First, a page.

All right, someone might say, I appreciate the idea that God isn’t a Republican or a Democrat. That sounds good. But wouldn’t it be simpler if we just kept politics out of the church altogether? Part of the problem here is with the word politics. It can mean both partisan politics which needs to be checked at the door of church life. And it can also mean politics by a more basic definition—the collective decision making an action involved in building human community. The word politics comes from the Greek word polis, which means city. Wherever human beings live together. We collaborate and compete. And so, there’s a need for rules and enforcement mechanisms that counteract corruption, and facilitate fairness, and safety and flourishing. And that means laws and legislation. And that means politics in this basic collective communal sense. Agreements to ensure our drinking water is safe to drink or our roads and bridges are wisely built or our businesses are good places to work and on and on and on. Politics in this basic sense is everywhere and unavoidable.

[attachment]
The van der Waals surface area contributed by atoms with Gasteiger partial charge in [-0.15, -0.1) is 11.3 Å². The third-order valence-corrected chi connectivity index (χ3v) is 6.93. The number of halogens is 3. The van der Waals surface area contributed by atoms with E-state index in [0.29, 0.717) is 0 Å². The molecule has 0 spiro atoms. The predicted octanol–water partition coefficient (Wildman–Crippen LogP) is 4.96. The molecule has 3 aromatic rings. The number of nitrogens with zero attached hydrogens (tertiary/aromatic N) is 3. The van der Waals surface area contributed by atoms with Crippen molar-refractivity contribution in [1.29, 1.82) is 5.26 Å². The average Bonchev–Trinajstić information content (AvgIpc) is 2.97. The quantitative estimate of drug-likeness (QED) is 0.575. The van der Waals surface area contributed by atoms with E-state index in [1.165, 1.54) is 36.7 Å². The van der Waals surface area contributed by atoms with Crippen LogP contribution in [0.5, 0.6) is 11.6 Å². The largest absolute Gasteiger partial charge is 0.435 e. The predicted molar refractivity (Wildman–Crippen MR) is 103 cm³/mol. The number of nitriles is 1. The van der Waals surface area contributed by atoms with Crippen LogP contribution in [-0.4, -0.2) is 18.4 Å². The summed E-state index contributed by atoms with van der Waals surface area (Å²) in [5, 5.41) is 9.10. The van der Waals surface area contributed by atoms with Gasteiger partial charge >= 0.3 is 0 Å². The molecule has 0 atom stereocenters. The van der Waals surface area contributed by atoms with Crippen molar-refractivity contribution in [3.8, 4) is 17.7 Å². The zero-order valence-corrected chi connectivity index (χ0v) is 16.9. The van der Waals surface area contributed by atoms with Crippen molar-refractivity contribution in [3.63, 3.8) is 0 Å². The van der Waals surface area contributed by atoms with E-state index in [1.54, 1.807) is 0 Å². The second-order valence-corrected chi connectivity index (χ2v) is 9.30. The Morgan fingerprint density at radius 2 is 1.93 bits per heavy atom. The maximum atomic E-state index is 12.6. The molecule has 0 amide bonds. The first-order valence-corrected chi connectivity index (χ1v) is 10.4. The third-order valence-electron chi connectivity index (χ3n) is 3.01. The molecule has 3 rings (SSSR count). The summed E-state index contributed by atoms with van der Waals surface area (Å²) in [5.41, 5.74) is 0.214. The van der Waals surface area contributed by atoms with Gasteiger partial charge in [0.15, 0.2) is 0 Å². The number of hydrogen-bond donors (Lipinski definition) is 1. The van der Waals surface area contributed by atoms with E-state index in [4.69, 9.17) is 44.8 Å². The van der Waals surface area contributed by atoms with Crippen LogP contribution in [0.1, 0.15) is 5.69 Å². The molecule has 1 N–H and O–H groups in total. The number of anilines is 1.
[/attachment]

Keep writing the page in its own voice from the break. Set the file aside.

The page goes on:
So the real question is, how could the church not take an interest in it? Building the Beloved Community is at the heart of the church’s mission of mercy. And by definition, building a merciful community means building a just community. It’s not particularly merciful to say, give food to the hungry, and not ask why there are so many hungry people in the first place. Or not work to build a society that cares for the vulnerable. And where as many people as possible have good jobs with living wages where everybody has a fair shot and the support they need to take that shot, a merciful community is a just community. As the philosopher Cornel West has put it,  justice is what love looks like in public.